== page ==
Photo by Nowzad.com
Dear bras (through the ages),
Man, what a rollercoaster. You've known me since I was a kid, desperate to fill out a cup, any cup. ('Does an AAAA exist?') You were there, in your soft, first bra material, noble and strong, even when I was forcing tissue paper into your lungs, believing you weren't enough. Believing I wasn't enough, compared to my early-puberty pals. And as I grew up, and you evolved, you never faltered. Always there for me, especially as I started to appreciate what I had. My milkshake, yeah, it brought a few boys to the yard. And it didn't give me back problems, either.
But now we're here, going through our first batch of relationship turbulence. Our first big fight.
It started a few years ago, after suffering months of having to adjust and wiggle in an unusual (read: disturbing) manner on the street. I suddenly realised that I'd just been sticking with what seemed to fit, rather than finding out my actual measurements. Pain and the aforementioned wiggling opened my eyes to the fact that yes, size does matter.
It should've been as easy as 'I'm a 34C'. But instead, I was in between sizes. All. The Time. Infuriating, especially when my friends were all certain about theirs. Those nice department store measuring ladies gave me a number and a letter, and that was that. If only that was that. You + my body still weren't compatible. If it wasn't bulging here, it was loose there.
I know, I know, it's my fault. After all, it's my body that doesn't fit. Really, I shouldn't have been surprised. My bottom half is a dress size 9, my top, an 11. My feet are a 6 and a half. The bigger half of my body is noticeably so. There's a little gap in the corner of the right cup, while the left side is packing weight, if you know what I'm sayin' (and you do, because you're the one packing it in). And yes, I know I'm lucky. Even though my measurements are skewed, I have a relatively normal, healthy body. But I guess that's why I wish we'd fit together - it would just be so simple.
Then, something happened. Having suffered various bra-buying fails, I purchased something on a whim. One of your distant cousins. A lacy bralet croptop thing, with no underwiring or padding. Basically, just a piece of material. It looked subtly sexy, and more importantly, comfortable. It demanded no specifics from me. It was low-maintenance, alright.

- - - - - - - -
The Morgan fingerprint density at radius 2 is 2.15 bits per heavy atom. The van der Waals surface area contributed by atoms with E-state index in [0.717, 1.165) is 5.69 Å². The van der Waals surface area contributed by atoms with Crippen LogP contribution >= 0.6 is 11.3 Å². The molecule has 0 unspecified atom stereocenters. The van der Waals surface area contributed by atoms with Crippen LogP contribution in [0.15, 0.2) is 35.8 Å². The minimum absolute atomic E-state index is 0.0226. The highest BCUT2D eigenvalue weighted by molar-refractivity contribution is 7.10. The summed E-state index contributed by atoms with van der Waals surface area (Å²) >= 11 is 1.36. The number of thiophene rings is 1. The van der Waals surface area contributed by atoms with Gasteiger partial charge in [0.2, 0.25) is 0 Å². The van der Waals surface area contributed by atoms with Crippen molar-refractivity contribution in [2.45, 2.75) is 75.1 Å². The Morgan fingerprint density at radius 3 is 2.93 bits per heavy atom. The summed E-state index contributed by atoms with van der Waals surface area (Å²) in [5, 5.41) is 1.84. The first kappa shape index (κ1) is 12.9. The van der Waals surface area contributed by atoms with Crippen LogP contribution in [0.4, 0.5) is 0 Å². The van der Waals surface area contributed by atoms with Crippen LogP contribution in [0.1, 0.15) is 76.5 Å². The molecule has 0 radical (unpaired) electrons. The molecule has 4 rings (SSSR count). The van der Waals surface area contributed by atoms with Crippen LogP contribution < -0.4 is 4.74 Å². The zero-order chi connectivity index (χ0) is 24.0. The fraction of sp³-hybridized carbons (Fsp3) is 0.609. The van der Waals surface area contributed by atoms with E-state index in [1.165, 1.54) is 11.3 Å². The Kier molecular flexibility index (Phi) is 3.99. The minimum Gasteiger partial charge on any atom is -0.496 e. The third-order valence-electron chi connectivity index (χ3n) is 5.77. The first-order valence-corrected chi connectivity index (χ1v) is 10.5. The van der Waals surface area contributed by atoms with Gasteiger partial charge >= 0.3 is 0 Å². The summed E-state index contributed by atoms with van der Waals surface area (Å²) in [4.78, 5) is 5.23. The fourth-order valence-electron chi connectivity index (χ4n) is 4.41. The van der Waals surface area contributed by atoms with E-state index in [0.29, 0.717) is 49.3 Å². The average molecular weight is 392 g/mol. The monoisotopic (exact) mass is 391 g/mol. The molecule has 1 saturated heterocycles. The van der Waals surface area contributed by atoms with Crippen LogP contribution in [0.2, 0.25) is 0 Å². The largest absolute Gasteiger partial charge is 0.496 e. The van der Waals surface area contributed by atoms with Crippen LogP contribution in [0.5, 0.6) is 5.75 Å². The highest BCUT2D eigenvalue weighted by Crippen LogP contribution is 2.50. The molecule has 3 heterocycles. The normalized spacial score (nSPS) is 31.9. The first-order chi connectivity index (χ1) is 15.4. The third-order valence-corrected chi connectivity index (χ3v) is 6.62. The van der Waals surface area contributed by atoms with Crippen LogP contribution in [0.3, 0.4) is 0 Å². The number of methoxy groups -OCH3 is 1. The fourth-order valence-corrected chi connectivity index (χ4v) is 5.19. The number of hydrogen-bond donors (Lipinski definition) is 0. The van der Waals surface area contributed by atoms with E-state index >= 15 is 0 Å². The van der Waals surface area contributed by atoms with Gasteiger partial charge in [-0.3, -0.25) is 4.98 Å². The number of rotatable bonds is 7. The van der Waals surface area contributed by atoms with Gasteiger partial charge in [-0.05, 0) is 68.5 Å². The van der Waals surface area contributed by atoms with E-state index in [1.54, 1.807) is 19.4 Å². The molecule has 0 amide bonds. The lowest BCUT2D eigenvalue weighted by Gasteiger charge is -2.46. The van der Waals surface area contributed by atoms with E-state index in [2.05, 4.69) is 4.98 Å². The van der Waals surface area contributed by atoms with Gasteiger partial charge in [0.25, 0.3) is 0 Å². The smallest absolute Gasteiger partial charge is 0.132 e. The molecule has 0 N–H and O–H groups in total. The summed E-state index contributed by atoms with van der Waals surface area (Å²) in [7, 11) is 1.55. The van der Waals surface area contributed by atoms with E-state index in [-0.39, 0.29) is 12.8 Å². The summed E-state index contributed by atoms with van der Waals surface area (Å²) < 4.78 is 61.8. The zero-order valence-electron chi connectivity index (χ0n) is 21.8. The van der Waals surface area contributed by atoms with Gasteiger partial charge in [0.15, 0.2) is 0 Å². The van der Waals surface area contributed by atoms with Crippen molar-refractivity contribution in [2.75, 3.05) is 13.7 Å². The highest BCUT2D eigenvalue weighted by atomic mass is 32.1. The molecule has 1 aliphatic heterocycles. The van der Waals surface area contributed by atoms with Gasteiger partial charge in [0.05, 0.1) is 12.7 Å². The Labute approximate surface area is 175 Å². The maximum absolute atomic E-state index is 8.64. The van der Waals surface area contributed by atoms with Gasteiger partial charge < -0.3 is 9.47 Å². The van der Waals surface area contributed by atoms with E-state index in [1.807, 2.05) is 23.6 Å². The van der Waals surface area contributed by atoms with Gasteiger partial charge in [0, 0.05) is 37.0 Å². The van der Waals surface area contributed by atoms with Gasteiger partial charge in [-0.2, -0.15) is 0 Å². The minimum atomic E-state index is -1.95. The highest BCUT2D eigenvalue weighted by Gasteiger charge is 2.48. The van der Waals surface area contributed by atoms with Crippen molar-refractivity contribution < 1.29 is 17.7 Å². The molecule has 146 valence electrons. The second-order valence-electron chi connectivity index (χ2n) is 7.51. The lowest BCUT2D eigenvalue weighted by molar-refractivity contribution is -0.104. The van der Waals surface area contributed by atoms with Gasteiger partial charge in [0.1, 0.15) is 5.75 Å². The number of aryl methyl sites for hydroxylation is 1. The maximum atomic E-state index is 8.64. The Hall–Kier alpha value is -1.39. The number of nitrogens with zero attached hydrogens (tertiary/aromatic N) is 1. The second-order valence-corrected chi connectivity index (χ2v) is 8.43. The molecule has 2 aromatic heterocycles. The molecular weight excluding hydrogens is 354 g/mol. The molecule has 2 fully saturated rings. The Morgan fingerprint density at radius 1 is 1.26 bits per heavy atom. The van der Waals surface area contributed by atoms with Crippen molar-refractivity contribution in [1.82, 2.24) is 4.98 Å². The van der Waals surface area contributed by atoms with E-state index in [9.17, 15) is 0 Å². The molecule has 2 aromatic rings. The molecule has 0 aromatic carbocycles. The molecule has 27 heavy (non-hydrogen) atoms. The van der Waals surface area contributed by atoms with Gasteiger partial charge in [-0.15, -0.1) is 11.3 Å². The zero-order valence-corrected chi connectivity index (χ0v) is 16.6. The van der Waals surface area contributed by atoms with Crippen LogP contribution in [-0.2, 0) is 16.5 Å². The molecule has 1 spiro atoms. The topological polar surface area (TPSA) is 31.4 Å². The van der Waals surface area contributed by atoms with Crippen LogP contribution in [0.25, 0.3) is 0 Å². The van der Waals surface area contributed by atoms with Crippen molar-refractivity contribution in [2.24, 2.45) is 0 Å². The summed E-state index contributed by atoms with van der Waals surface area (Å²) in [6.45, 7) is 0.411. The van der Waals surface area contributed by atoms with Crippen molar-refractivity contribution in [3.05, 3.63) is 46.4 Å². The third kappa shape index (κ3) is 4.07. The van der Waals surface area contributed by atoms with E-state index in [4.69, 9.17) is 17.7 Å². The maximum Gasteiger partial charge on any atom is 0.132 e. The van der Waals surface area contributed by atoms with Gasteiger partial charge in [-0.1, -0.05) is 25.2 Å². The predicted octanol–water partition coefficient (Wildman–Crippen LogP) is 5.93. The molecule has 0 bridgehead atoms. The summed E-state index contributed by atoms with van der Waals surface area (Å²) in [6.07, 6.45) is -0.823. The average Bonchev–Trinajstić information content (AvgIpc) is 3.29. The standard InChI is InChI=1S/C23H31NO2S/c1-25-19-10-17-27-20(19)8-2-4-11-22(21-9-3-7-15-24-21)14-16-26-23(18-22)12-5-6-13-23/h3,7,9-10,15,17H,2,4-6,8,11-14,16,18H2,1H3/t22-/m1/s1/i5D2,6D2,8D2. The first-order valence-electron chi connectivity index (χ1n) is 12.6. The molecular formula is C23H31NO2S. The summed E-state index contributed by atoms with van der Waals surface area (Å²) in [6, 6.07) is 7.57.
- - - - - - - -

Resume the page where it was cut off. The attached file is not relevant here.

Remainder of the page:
At first, I just wore it at home. But soon it became my go-to whenever comfort was imperative. And then, even when it wasn't. If I could get away with it, I would.
So when French research emerged, claiming that bras actually make our boobs sag - the opposite of their purpose - me and your chilled-out cousin did a little dance (not too active, mind, what with the lack of support). This might surprise you, but despite the exciting notion of bra freedom, I don't really buy the research. We've grown up understanding the logic of you guys, and ain't nobody about to take on logic. But I have to say, your cuz is a nice in-between. I can't go Rachel Green circa all ten seasons of Friends, because it feels alien to me, but I can't be doing with pesky wiring, either.
You'll always be close to my heart, and I'm sure one day we'll figure it out. I'll change shape, you'll be the perfect fit. Whoomp, there it is. Right? I'll keep switching between you and your pals, and maybe give up your cousin for a while (it's for the best).
I wrote this letter because I wanted to get things off of my chest. Let you know that it's been rough. But I believe in you. Even when you dig into my sides, rise up, and yes, even when you make me do a weird wiggle in the street.
Oh, and do me a favour. Have a word with your new high-tech pal, who can tell women when they've eaten too much. I get it, but still, not cool.
Yours forever, maybe,